> [1] 5.995763

Better by nearly half a home run. Not bad for two minutes’ work. 6 HR per player still seems like a lot, though, so let’s take a closer look at the discrepancies. We’ll create another column with the (absolute) difference between each player’s projected 2014 HRs and actual 2014 HRs, then plot a histogram displaying these differences.

set$mardiff = abs(set$marHR-set$HR14)
hist(set$mardiff, breaks=30, col="red")

Histogram of Marcel HR errors

Not as bad as you might have thought. Many players are only off by a few home runs, some off by 10+, and a few fun outliers hanging out at 20+. Who might those be?

set = set[order(-set$mardiff),]
head(set[c(1,72,90,91)], n=10)

(In that last line, we’re calling specific column names so we don’t have to search through 100 columns for the data we want when we display this. You can find the appropriate numbers using colnames(set).)

List of players with largest Marcel HR errors

A list headlined by a season-ending injury and two players released by their teams in July; fairly tough to predict in advance, IMO.

While we’re here, let’s go ahead and create Marcel projections for the other 5×5 batting stats:

set$marAVG = (set$AVG13 * 5/12) + (set$AVG12 * 4/12) + (set$AVG11 * 3/12)
set$marAVG = round(set$marAVG,3)
set$marR = (set$R13 * 5/12) + (set$R12 * 4/12) + (set$R11 * 3/12)
set$marR = round(set$marR,0)
set$marRBI = (set$RBI13 * 5/12) + (set$RBI12 * 4/12) + (set$RBI11 * 3/12)
set$marRBI = round(set$marRBI,0)
set$marSB = (set$SB13 * 5/12) + (set$SB12 * 4/12) + (set$SB11 * 3/12)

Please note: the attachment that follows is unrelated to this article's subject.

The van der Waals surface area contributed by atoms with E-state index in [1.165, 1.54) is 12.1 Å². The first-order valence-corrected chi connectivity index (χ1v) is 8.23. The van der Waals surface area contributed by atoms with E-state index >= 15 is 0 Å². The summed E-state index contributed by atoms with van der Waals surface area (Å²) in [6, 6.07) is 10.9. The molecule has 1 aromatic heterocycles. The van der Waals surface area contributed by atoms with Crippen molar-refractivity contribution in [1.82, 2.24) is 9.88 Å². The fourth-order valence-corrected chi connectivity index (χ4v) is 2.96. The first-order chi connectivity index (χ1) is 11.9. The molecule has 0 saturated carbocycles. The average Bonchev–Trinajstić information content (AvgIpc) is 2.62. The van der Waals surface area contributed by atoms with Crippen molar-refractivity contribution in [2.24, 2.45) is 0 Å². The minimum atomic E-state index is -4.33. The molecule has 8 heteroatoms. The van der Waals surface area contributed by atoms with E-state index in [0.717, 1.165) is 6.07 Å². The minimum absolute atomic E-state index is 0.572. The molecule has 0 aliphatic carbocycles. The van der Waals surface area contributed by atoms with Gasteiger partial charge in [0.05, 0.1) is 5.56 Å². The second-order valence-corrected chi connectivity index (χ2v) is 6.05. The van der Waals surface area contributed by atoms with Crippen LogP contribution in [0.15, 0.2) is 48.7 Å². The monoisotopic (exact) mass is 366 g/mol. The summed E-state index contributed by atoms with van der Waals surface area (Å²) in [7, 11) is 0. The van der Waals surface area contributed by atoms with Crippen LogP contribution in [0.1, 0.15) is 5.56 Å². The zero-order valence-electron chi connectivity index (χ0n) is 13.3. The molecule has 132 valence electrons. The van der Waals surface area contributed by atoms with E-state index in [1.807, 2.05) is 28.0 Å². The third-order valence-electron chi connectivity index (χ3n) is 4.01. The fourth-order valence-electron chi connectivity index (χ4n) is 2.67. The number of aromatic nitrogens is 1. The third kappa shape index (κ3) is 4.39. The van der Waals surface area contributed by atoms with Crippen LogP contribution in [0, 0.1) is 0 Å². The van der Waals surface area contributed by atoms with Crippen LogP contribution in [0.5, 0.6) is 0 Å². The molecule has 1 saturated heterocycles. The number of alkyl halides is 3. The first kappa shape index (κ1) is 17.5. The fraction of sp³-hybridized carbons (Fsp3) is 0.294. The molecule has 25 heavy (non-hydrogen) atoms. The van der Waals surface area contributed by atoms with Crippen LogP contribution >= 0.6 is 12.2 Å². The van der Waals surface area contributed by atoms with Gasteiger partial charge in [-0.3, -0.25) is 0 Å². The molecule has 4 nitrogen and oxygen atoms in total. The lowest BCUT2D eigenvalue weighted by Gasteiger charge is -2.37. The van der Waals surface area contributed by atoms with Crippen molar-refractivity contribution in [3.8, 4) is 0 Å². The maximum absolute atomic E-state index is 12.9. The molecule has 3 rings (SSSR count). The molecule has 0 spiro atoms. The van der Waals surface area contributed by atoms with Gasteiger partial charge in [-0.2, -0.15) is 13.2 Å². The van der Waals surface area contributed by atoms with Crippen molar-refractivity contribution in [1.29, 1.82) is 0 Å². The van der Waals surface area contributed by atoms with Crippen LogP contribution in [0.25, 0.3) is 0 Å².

set$marSB = round(set$marSB,0)

And, for good measure, save it all in an external file. We’ll create a new data frame from the data we just created, rename the columns to look nicer, and write the file itself.

marcel = data.frame(set$Name, set$marHR, set$marR, set$marRBI, set$marSB, set$marAVG)
colnames(marcel) = c("Name", "HR", "R", "RBI", "SB", "AVG")
write.csv(marcel, "marcel.csv")

Before we move on, I want to quickly cover one more R skill: creating your own functions. We’re going to be using that absolute mean error command a couple more times, so let’s create a function to make writing it a bit easier.

modtest = function(stat){
 ame = sum(abs(stat - set$HR14))/length(set$HR14)

The ‘stat’ inside function(stat) is the argument you’ll be including in the function (here, the column of projected data we’re testing); the ‘stat’ shows up inside the bracketed text where your projected data did when we originally used this command. The return() is what your function outputs to you. Let’s make sure it works by double-checking our Marcel HR projection:

> [1] 5.995763